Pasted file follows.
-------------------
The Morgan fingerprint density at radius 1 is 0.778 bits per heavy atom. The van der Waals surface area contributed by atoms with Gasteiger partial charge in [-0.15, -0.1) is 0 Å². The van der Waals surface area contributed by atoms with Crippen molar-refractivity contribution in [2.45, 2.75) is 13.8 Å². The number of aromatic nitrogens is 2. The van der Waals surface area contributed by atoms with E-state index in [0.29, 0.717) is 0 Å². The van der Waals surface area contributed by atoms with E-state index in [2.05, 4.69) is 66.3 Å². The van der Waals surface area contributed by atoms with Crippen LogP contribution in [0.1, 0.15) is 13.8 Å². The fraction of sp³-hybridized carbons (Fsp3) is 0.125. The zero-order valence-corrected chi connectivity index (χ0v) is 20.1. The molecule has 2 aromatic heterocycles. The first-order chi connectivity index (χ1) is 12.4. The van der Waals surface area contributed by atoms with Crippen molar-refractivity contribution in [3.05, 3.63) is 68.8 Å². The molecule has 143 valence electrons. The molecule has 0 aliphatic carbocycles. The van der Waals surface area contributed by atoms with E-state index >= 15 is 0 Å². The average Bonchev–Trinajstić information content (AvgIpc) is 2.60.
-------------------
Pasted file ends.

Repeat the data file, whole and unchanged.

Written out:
The Morgan fingerprint density at radius 1 is 0.778 bits per heavy atom. The van der Waals surface area contributed by atoms with Gasteiger partial charge in [-0.15, -0.1) is 0 Å². The van der Waals surface area contributed by atoms with Crippen molar-refractivity contribution in [2.45, 2.75) is 13.8 Å². The number of aromatic nitrogens is 2. The van der Waals surface area contributed by atoms with E-state index in [0.29, 0.717) is 0 Å². The van der Waals surface area contributed by atoms with E-state index in [2.05, 4.69) is 66.3 Å². The van der Waals surface area contributed by atoms with Crippen LogP contribution in [0.1, 0.15) is 13.8 Å². The fraction of sp³-hybridized carbons (Fsp3) is 0.125. The zero-order valence-corrected chi connectivity index (χ0v) is 20.1. The molecule has 2 aromatic heterocycles. The first-order chi connectivity index (χ1) is 12.4. The van der Waals surface area contributed by atoms with Crippen molar-refractivity contribution in [3.05, 3.63) is 68.8 Å². The molecule has 143 valence electrons. The molecule has 0 aliphatic carbocycles. The van der Waals surface area contributed by atoms with E-state index >= 15 is 0 Å². The average Bonchev–Trinajstić information content (AvgIpc) is 2.60.